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Overview

Long before organizational theorist John Carver trademarked the words "Policy Governance," trustees depended upon informal or formal policies to guide their own work, the work of the chief executive, and the institution as a whole. But "policies" and "governance" are not synonymous, and a too rigid commitment to governing by policy can actually get in the way of a board's best performance. The following maxims point the way to making the most of your board's policies. 

  • Policies are a means, not the end, of board governance. Well-crafted policies should open the door to new vistas of board work. They should be the means by which trustees achieve their full leadership potential. Most importantly, the board's policies are the avenue by which its members become full participants in fulfilling the institution's mission fulfillment with economic vitality.
  • Policies should illuminate, not obscure, the institutional situation.  Causal connections between board policies, day-to-day operations, and institutional outcomes are not easily seen, at least in the immediate sense. Well-constructed policies make clear what data the board needs, when the board needs that data, and in what form it should be presented. 
  • Policies should empower, not control, the board's actions. Clinging to outmoded policies as the path of least resistance doesn't serve the board or the school well. Today's boards must be nimble and adaptable to a fast-changing institutional landscape. 

Discussion questions

1.   "Maximizing the Power of Board Policies" refers to three types of policy decisions:

  • Those that describe how processes are carried out within the institution.
  • Those that address standards of conduct.
  • Those that clarify delegations of authority.

To which of these three policy categories does your board give its greatest attention? Talk about a recent decision by your board that was shaped by its attention to this particular policy category.

2.   The article states that well-crafted policies should open the door to new vistas of board work. Has this been your experience on this board? If yes, give an example of a policy as a "door opener." If no, how are policies getting in the board's way? What should be done to correct the problem?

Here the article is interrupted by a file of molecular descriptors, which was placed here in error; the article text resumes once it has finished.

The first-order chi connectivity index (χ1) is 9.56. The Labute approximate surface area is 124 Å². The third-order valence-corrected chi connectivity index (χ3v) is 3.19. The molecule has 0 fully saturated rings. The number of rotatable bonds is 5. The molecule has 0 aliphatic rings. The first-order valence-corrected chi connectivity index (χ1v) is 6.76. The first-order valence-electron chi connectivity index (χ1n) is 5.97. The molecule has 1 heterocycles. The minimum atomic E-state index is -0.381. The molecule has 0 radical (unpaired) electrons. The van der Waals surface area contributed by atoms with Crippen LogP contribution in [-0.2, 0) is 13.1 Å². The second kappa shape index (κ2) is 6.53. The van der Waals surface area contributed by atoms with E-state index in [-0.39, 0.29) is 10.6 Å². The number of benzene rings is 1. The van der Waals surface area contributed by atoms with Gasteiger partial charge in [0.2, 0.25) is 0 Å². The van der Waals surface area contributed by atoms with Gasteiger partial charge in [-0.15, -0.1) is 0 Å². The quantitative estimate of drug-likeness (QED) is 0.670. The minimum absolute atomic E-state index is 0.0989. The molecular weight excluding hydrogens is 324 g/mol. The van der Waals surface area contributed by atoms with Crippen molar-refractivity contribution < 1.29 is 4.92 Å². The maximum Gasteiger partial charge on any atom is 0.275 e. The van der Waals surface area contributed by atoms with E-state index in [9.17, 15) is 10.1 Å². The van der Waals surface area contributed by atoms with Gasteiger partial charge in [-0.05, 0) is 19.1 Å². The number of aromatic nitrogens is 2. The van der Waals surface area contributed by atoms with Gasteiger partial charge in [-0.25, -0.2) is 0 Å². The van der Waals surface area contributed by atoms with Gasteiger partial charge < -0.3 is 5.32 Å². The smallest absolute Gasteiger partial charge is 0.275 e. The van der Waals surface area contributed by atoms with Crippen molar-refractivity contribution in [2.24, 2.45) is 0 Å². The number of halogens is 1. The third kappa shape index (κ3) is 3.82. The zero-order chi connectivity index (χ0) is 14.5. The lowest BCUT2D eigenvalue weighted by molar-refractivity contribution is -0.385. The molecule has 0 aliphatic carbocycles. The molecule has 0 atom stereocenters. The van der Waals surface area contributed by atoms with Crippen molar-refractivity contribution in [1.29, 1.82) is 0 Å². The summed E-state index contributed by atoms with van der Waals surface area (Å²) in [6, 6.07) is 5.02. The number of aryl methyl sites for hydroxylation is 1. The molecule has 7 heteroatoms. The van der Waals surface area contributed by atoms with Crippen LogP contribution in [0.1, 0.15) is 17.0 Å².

3.   John Carver assures us that "when a board lives from its policies, the policies will either work or be changed." What steps does or should your board take to insure that its policies are working for it and for the institution?

4.   The book Governance as Leadership warns that "without policies, organizations would be in constant chaos, disputing, negotiating, and reinventing every day the basic rules and procedures by which the staff and board operate" (p.42). Think about a time when having easy access to an existing policy helped the board deal quickly and efficiently with a difficult institutional issue. Share your remembrance with another member of the board.

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Practical help

Articles of interest

"Where Policy Is Good Governance: Benefits of (and Cautions About) the Carver Model" by Rebekah Burch Basinger (In Trust, Summer 2008, Vol. 19, No. 4). www.intrust.org/magazine/pdf/20083-focus.pdf.

"Developing Rules of Engagement for Boards" by Thomas C. Meredith (Trusteeship, July/August 2009, Vol. 17, No. 4).

"The Board's Role in Institutional Conflict of Interest Policies" by Pamela J. Bernard (Trusteeship, January/February 2010, Vol. 18, No. 1).

"Defining the Board's Role in Crisis Communications" by Patricia Hayes and Teresa Parrot (Trusteeship, September/October 2009, Vol. 17, No. 5).

 

Sample policies

Board attendance

Document retention and destruction

Gift acceptance policies

Suspected misconduct and dishonesty

Whistleblower

 These policies are offered as examples only. Your own policy should be written with your own legal and fundraising counsel.

 

Help in creating a policy manual

Typical contents of nonprofit board member's manual

Sample contents of board member's manual

The Lutheran Church - Missouri Synod board of directors policy manual

 

Other resources

  1. >Guide to Developing Your Board Handbook by Tracy Schier (In Trust). Written just for In Trust's member schools, this guide describes the nine sections essential to your own custom board handbook. www.intrust.org/boardhandbook
  2.  Policy Making and Administrative Oversight by Terrence J. MacTaggart (Association of Governing Boards of Universities and Colleges). This booklet clarifies the often-vague separation between policy-setting and administration by taking into account an institution's culture and mission. It addresses active versus "activist" trustees, policy-making in a fishbowl, matching policy to institution, and monitoring the policy process. It offers guidance for trustees of independent and public institutions, including systems.
  3. The Nonprofit Policy Sampler (2nd edition) by Barbara Lawrence and Outi Flynn (BoardSource). This tool is designed to help board and staff leaders advance their organizations, make better collective decisions, and guide individual actions and behaviors. The resource provides key elements and practical tips for 48 topic areas, along with more than 240 sample policies, job descriptions, committee charters, codes of ethics, board member agreements, mission and vision statements, and more.  Each topic includes 2 to 10 sample documents, all of which are professionally and legally reviewed. Samples are included on a CD-ROM.